It wasn’t long before I’d found what I was looking for and not much longer than that before I discovered that I still wasn’t making “enough”. Clearly, the obvious solution to my problem had not been the correct one. It was time to pull out the big guns and place the blame where it belonged: on the government, on society, on the fact that I was a woman, on the price of gasoline… on just about anyone or anything except myself. I had become a victim.

The truth is that I’ve always been more of a visionary than a planner. I think in broad swaths of color, not in the intimate details of individual threads. Yet it’s those details that make the difference between financial chaos and effective money management. My income was sufficient to meet my needs at each of my places of employment. I just wasn’t handling it efficiently. In order to do so, I had to acquaint myself with an ancient art with which I claimed only marginal familiarity: planning. And learning the art would prove to be a challenge. (To be continued…)

Salary and Finance, Workplace Issues

Debt and the Bible

Last week in “The Dangers of Debt”, I shared a bit about my first and last experience with owing money. While the gut-wrenching feeling I experienced during this time played a big role in my decision to can credit (even when it was extended to me by loving parents), it was the Bible that ultimately pointed me in the direction of debt-free living.

While the Bible doesn’t say that owing money is a sin, it does clearly indicate that the wise man does his best to avoid it. Proverbs 22:7 declares that, “The rich rules over the poor, and the borrower becomes the lender’s slave.” Proverbs 26:6 warns, “Do not be among those who give pledges, among those who become guarantors for debts.” And in Romans 13:7-8, the Apostle Paul admonishes believers to, “Render to all what is due them: tax to whom tax is due; custom to whom custom; fear to whom fear; honor to whom honor. Owe nothing to anyone except to love one another; for he who loves his neighbor has fulfilled the law.” Clearly, debt isn’t something to be entered into lightly or, if it can be avoided, at all.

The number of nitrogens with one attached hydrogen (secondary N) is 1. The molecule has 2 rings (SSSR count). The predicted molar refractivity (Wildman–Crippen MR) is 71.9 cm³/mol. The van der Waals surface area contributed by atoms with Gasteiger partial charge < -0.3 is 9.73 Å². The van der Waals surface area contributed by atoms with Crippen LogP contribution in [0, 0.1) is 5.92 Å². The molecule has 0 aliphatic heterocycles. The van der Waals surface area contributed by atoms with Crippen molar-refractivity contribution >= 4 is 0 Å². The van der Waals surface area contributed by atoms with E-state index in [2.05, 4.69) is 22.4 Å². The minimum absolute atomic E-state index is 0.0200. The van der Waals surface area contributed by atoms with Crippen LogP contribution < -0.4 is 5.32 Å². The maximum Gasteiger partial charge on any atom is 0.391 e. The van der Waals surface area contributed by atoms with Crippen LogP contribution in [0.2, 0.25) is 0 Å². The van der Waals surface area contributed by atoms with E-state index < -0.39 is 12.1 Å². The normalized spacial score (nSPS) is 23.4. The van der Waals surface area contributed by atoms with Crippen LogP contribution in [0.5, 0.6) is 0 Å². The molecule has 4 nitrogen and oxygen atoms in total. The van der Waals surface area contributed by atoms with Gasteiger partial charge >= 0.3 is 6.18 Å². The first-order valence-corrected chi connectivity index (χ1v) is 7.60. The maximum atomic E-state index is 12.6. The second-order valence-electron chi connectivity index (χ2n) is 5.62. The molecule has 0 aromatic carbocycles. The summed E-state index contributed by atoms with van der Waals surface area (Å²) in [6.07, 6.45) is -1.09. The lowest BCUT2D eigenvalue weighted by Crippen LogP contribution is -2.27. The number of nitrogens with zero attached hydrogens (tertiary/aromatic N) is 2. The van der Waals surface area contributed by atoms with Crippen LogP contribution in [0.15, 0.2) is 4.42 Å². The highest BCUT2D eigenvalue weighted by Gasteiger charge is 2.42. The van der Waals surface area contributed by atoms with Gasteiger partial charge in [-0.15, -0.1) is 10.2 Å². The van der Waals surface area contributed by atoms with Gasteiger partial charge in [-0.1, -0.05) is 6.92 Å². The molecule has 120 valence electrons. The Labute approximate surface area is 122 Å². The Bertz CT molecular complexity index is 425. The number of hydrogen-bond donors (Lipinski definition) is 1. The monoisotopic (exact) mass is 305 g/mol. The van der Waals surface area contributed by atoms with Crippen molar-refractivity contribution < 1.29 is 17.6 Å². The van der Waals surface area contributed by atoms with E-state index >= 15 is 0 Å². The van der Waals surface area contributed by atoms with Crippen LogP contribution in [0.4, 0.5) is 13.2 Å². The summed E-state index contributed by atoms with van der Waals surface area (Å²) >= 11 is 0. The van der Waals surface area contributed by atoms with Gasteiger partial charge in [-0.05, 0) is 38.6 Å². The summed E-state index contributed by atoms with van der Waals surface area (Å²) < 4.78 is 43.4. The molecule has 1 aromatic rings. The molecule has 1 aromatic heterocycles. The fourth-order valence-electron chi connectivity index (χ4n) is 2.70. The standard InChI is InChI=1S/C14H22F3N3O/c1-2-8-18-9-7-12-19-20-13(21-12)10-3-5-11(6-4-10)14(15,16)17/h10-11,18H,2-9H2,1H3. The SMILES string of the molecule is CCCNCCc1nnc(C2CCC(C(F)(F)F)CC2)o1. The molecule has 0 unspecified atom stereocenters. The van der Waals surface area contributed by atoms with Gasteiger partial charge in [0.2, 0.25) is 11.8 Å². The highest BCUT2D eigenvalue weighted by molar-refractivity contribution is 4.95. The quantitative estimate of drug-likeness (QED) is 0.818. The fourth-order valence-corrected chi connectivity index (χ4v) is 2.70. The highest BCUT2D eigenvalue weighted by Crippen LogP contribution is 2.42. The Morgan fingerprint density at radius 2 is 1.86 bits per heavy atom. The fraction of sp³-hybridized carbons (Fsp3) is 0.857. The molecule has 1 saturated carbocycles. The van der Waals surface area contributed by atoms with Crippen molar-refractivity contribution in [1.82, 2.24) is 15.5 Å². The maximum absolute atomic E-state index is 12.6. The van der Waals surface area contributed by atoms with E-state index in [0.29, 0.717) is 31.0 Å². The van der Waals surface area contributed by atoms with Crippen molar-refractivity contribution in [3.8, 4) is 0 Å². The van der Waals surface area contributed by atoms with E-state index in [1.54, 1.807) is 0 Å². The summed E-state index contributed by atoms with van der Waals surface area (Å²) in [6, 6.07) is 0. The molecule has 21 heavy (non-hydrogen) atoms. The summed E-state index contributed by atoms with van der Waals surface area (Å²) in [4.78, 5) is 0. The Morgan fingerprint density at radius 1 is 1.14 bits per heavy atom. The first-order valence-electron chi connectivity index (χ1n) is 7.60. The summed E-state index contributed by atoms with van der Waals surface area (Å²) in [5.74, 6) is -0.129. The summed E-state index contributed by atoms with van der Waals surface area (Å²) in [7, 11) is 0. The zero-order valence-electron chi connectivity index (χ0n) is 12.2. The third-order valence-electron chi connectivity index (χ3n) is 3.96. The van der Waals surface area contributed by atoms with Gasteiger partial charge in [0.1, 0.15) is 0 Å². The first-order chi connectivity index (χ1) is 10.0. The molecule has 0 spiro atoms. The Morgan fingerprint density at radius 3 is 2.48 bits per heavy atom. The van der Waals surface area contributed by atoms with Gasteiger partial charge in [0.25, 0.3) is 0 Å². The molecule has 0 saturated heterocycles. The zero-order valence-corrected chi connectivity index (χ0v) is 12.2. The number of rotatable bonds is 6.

Of course, keeping my promise to remain debt-free hasn’t always been easy. (Following God’s Word rarely is.) Over the years, I watched as my friends moved into nice homes, bought brand new cars, and started families of their own. While they weren’t necessarily living “high on the hog”, their lifestyles left plenty of room for new clothes, new toys, and new adventures. Meanwhile, I was living with my parents, driving a twenty-year old vehicle, and stashing every penny of my meager pay into savings in an attempt to form an emergency fund.

I won’t pretend that I wasn’t teased for my failure to “grow up” or that I wasn’t just a touch jealous that my life hadn’t “taken off” the same way that my friends’ had. I was working hard to obey God’s Word and give debt a wide berth, yet it seemed like it was my friends who were on top. At least, that was how it appeared until the recession hit.

It didn’t take long to realize that my “grown up” friends had been living beyond their means. Their “adult” lifestyle had been a façade financed by mortgages, credit cards, and government loans. I watched as they fought to keep their homes, their vehicles, and their dignity. Some of them even slipped into poverty, unable to support their own children. And for the first time, I was truly grateful for the commitment I’d made.

I’ll be the first to admit that living debt-free isn’t easy. It requires commitment – a willingness to stick to your guns when others tell you you’re foolish. It requires sacrifice – a readiness to put off the childish attitude that we want what we want when we want it. And it requires planning – a subject we’ll address in greater depth next week. Debt-free living isn’t for the weak, it’s for the strong, the diligent, and the self-controlled. And the freedom it gives is worth every ounce of effort it takes.